#> 2 4 73.98237 70.45711 77.50763 low level of education [2] Female
#> 3 4 75.41908 71.91747 78.92070 high level of education [2] Female
#> 4 4 73.65930 70.08827 77.23033 intermediate level of education [1] Male
#> 5 4 72.94094 68.38540 77.49649 low level of education [1] Male
#> 6 4 74.37766 70.05658 78.69874 high level of education [1] Male
#> 7 5 74.44742 72.14644 76.74841 intermediate level of education [2] Female
#> 8 5 73.72907 70.21926 77.23888 low level of education [2] Female
#> 9 5 75.16578 71.67430 78.65726 high level of education [2] Female
#> 10 5 73.40600 69.84575 76.96625 intermediate level of education [1] Male
#> # ... with 362 more rows
mydf <- ggpredict(fit, terms = c("c12hour", "c172code", "c161sex"))
ggplot(mydf, aes(x = x, y = predicted, colour = group)) +
stat_smooth(method = "lm", se = FALSE) +
facet_wrap(~facet)
```

`plot()`

works for this case, as well.

There are some more features, which are explained in more detail in the package-vignette.

The package is easily extendable, to add support for other model objects. The only requirement is that following methods are available: `predict()`

, `model.frame()`

and `family()`

. If model objects do not support these methods, you may implement workarounds (see below).

Following code needs to be revised to add further model objects:

- file
*utils_model_function.R*, function`get_model_function()`

needs a line to specify whether the new model can be considered as linear or generalized linear model. - file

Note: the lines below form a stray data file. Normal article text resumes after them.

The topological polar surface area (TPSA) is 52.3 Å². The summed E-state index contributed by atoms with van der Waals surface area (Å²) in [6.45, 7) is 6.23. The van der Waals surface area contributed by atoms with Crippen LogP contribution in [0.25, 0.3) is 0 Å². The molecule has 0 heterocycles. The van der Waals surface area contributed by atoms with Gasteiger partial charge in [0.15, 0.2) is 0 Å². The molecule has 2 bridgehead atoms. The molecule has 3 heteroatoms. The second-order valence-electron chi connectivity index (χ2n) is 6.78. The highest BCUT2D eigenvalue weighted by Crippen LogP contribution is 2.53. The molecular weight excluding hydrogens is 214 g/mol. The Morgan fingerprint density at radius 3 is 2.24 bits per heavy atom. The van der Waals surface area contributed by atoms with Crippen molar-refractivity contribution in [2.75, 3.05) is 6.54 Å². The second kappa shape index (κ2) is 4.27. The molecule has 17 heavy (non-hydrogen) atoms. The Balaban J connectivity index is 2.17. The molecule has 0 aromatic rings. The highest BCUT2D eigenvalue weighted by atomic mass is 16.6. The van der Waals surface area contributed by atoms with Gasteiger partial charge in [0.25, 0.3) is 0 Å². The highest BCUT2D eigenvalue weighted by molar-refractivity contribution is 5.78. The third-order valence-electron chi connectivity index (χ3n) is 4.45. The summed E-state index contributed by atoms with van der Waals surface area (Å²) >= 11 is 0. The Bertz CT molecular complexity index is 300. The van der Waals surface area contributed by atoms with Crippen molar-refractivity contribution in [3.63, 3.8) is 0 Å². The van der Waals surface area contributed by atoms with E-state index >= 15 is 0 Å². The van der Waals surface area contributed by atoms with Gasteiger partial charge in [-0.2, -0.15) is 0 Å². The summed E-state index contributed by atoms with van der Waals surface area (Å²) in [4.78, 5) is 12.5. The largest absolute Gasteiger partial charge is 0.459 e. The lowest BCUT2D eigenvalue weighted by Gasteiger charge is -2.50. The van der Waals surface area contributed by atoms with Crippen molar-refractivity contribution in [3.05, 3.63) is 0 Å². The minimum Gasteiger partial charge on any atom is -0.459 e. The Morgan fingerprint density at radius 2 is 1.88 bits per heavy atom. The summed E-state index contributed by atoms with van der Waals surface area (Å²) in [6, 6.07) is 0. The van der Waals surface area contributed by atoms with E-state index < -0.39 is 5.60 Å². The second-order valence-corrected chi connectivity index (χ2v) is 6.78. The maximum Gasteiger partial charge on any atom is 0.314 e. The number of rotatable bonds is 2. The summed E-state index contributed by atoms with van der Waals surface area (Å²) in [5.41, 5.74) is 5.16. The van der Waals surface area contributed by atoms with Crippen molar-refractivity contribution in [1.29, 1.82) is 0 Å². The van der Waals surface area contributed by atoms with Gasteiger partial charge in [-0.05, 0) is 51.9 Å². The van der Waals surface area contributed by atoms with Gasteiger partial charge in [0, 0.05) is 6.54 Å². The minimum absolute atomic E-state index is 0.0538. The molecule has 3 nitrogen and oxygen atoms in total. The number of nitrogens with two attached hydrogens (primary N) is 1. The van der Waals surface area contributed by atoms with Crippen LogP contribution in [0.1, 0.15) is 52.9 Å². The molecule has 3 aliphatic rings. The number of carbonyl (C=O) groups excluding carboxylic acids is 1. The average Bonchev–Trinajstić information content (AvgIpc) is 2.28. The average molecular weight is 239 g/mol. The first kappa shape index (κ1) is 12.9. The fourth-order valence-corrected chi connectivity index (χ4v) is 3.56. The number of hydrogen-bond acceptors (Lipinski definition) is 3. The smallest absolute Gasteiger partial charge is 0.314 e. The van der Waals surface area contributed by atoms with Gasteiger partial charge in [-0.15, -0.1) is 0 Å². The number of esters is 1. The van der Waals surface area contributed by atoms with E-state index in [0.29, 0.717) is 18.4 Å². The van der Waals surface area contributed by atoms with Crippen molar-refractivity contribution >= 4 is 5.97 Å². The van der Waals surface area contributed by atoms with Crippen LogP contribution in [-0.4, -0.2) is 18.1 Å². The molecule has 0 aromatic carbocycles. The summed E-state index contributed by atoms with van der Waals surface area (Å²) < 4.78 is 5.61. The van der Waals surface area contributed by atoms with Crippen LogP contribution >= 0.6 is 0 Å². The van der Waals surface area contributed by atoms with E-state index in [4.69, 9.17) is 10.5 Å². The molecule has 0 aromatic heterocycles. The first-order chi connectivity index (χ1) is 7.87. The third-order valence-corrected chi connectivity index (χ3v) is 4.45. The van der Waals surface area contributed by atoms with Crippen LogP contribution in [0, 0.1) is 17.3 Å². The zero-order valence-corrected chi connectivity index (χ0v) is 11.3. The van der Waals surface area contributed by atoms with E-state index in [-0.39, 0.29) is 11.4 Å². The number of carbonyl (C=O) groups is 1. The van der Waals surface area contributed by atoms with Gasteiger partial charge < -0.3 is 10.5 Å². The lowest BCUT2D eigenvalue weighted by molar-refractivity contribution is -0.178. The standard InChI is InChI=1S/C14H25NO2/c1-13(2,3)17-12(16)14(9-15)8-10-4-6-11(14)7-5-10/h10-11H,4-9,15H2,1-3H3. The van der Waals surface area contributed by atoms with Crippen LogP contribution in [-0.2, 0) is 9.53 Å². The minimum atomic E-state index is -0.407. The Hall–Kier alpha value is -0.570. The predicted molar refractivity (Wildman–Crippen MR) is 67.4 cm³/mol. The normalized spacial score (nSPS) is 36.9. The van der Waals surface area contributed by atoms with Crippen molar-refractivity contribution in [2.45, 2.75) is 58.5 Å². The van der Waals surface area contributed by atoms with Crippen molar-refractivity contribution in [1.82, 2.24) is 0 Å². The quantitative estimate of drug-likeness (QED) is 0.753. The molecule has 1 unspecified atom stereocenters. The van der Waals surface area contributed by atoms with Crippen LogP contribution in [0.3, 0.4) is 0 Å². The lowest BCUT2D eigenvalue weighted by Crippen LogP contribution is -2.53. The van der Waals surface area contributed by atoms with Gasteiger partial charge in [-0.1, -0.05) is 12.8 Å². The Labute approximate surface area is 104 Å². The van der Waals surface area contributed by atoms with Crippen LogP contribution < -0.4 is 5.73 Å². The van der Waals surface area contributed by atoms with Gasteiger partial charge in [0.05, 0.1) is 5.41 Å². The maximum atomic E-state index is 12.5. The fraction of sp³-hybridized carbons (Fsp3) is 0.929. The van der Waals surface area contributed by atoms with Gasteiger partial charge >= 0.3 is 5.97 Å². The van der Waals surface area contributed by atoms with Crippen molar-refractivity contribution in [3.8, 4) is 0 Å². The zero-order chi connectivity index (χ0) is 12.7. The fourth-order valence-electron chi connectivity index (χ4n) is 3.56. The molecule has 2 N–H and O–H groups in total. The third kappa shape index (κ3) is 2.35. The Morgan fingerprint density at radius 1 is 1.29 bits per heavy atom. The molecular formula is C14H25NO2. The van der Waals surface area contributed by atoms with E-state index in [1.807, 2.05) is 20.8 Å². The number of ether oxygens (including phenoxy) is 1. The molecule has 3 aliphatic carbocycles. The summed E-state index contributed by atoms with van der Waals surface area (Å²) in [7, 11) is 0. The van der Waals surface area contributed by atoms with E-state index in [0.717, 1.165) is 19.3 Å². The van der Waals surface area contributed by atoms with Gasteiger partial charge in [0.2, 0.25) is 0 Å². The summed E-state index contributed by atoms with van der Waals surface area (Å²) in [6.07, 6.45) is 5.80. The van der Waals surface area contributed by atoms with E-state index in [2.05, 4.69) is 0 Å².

*utils_model_function.R*, function`get_predict_function()`

needs a line to specify the class. - finally, in the file
*predictions.R*, add a line to`select_prediction_method()`

to call the right prediction-method, and add a method`get_predictions_<class>()`

, if one of the existing prediction-methods does not fit the needs of the new model object.

When the model object *does not* support one of `predict()`

, `model.frame()`

or `family()`

, you may add workarounds:

- if the model does
*not*have a`family()`

-function, a workaround has to be added to`get_glm_family()`

in the file*utils_model_family.R*. - if the model does
*not*have a`model.frame()`

-function with standard arguments or return values, a workaround has to be added to`get_model_frame()`

in the file*utils_model_frame.R*. - if the model does
*not*have a`predict()`

-function, a workaround has to be added to`get_predictions_<class>()`

in the file*predictions.R*.

To install the latest development snapshot (see latest changes below), type following commands into the R console:

```
library(devtools)
devtools::install_github("strengejacke/ggeffects")
```

Please note the package dependencies when installing from GitHub. The GitHub version of this package may depend on latest GitHub versions of my other packages, so you may need to install those first, if you encounter any problems. Here’s the order for installing packages from GitHub:

sjlabelled → sjmisc → sjstats → ggeffects → sjPlot

To install the latest stable release from CRAN, type following command into the R console:

`install.packages("ggeffects")`

In case you want / have to cite my package, please use `citation('ggeffects')`

for citation information.